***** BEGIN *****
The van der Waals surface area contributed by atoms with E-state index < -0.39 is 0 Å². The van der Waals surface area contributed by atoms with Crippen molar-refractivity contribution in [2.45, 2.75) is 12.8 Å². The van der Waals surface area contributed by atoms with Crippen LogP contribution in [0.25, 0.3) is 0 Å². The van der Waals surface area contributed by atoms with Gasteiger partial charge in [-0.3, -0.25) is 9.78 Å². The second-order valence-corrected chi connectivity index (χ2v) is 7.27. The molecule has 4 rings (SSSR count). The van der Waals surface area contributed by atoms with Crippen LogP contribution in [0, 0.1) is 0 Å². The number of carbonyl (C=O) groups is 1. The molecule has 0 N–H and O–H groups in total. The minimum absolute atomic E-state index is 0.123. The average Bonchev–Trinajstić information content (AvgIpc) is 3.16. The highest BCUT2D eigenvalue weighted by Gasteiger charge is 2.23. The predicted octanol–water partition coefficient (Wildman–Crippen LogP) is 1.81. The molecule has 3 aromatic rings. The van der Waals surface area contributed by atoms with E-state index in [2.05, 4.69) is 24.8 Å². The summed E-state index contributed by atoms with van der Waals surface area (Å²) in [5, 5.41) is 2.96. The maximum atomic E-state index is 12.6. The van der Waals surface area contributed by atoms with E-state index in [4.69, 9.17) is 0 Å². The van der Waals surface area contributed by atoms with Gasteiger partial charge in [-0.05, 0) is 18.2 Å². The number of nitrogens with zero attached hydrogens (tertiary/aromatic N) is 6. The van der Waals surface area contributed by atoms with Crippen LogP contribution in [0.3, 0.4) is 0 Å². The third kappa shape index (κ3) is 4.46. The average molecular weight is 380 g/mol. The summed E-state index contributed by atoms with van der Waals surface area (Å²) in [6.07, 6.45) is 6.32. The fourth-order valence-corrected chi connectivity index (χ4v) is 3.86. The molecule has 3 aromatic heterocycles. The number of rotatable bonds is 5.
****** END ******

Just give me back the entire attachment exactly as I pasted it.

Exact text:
The van der Waals surface area contributed by atoms with E-state index < -0.39 is 0 Å². The van der Waals surface area contributed by atoms with Crippen molar-refractivity contribution in [2.45, 2.75) is 12.8 Å². The van der Waals surface area contributed by atoms with Crippen LogP contribution in [0.25, 0.3) is 0 Å². The van der Waals surface area contributed by atoms with Gasteiger partial charge in [-0.3, -0.25) is 9.78 Å². The second-order valence-corrected chi connectivity index (χ2v) is 7.27. The molecule has 4 rings (SSSR count). The van der Waals surface area contributed by atoms with Crippen LogP contribution in [0, 0.1) is 0 Å². The number of carbonyl (C=O) groups is 1. The molecule has 0 N–H and O–H groups in total. The minimum absolute atomic E-state index is 0.123. The average Bonchev–Trinajstić information content (AvgIpc) is 3.16. The highest BCUT2D eigenvalue weighted by Gasteiger charge is 2.23. The predicted octanol–water partition coefficient (Wildman–Crippen LogP) is 1.81. The molecule has 3 aromatic rings. The van der Waals surface area contributed by atoms with E-state index in [2.05, 4.69) is 24.8 Å². The summed E-state index contributed by atoms with van der Waals surface area (Å²) in [5, 5.41) is 2.96. The maximum atomic E-state index is 12.6. The van der Waals surface area contributed by atoms with E-state index in [4.69, 9.17) is 0 Å². The van der Waals surface area contributed by atoms with Gasteiger partial charge in [-0.05, 0) is 18.2 Å². The number of nitrogens with zero attached hydrogens (tertiary/aromatic N) is 6. The van der Waals surface area contributed by atoms with Crippen LogP contribution in [0.3, 0.4) is 0 Å². The third kappa shape index (κ3) is 4.46. The average molecular weight is 380 g/mol. The summed E-state index contributed by atoms with van der Waals surface area (Å²) in [6.07, 6.45) is 6.32. The fourth-order valence-corrected chi connectivity index (χ4v) is 3.86. The molecule has 3 aromatic heterocycles. The number of rotatable bonds is 5.